1Forming the plural of nouns adopted from Latin ending in -us.‘foci’‘timpani’
2Forming the plural of nouns adopted from Italian ending in -e or -o.‘dilettanti’
The suffix -i is one of several suffixes in the English language that form foreign plurals (-a and -ae are two others). Many nouns derived from a foreign language retain their foreign plural, at least when they first enter English, and particularly if they belong to a specialist field. Over time, though, it is quite normal for a word in general use to acquire a regular English plural. This may coexist with the foreign plural (e.g., cactus, plural cacti or cactuses), or it may actually oust a foreign plural. Note that not all Latin words ending in -us have a plural that ends in -i: for example, the Latin word apparatus is unchanged in the plural.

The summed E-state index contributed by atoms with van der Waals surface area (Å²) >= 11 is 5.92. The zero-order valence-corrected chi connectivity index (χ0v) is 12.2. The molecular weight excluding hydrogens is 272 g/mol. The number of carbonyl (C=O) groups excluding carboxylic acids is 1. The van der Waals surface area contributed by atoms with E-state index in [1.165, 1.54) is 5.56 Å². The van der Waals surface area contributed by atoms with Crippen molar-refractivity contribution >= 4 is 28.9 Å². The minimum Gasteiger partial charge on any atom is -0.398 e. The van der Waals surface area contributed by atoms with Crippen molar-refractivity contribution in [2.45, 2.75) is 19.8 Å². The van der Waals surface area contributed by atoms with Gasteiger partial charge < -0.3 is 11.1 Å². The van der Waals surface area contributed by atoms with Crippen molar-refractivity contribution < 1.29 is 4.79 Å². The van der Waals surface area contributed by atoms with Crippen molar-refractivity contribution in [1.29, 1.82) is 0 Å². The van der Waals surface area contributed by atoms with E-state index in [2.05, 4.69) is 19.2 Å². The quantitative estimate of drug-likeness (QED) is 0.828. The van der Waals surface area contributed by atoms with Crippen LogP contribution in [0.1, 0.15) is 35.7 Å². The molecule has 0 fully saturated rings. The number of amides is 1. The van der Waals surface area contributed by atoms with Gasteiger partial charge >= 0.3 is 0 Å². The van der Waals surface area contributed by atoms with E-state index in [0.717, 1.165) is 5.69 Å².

Forming adjectives from names of countries or regions in the Near or Middle East.‘Azerbaijani’‘Pakistani’
From Semitic and Indo-Iranian adjectival endings.